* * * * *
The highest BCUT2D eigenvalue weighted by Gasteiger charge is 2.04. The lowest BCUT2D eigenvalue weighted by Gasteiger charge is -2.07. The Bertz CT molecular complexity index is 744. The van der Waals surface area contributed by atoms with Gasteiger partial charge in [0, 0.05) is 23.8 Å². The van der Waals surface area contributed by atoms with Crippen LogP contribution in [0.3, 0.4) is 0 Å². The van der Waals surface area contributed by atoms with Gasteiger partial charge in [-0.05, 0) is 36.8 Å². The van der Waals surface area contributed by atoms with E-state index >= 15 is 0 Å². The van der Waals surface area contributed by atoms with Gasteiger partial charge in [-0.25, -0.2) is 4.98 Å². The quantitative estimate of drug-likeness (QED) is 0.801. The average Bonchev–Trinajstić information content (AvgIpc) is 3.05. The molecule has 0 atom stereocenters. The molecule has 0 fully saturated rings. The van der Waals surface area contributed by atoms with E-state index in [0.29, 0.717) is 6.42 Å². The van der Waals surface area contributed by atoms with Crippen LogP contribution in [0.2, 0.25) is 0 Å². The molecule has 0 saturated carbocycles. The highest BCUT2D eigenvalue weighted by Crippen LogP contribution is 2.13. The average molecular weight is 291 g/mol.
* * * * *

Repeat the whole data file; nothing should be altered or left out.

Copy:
The highest BCUT2D eigenvalue weighted by Gasteiger charge is 2.04. The lowest BCUT2D eigenvalue weighted by Gasteiger charge is -2.07. The Bertz CT molecular complexity index is 744. The van der Waals surface area contributed by atoms with Gasteiger partial charge in [0, 0.05) is 23.8 Å². The van der Waals surface area contributed by atoms with Crippen LogP contribution in [0.3, 0.4) is 0 Å². The van der Waals surface area contributed by atoms with Gasteiger partial charge in [-0.05, 0) is 36.8 Å². The van der Waals surface area contributed by atoms with E-state index >= 15 is 0 Å². The van der Waals surface area contributed by atoms with Gasteiger partial charge in [-0.25, -0.2) is 4.98 Å². The quantitative estimate of drug-likeness (QED) is 0.801. The average Bonchev–Trinajstić information content (AvgIpc) is 3.05. The molecule has 0 atom stereocenters. The molecule has 0 fully saturated rings. The van der Waals surface area contributed by atoms with E-state index in [0.29, 0.717) is 6.42 Å². The van der Waals surface area contributed by atoms with Crippen LogP contribution in [0.2, 0.25) is 0 Å². The molecule has 0 saturated carbocycles. The highest BCUT2D eigenvalue weighted by Crippen LogP contribution is 2.13. The average molecular weight is 291 g/mol.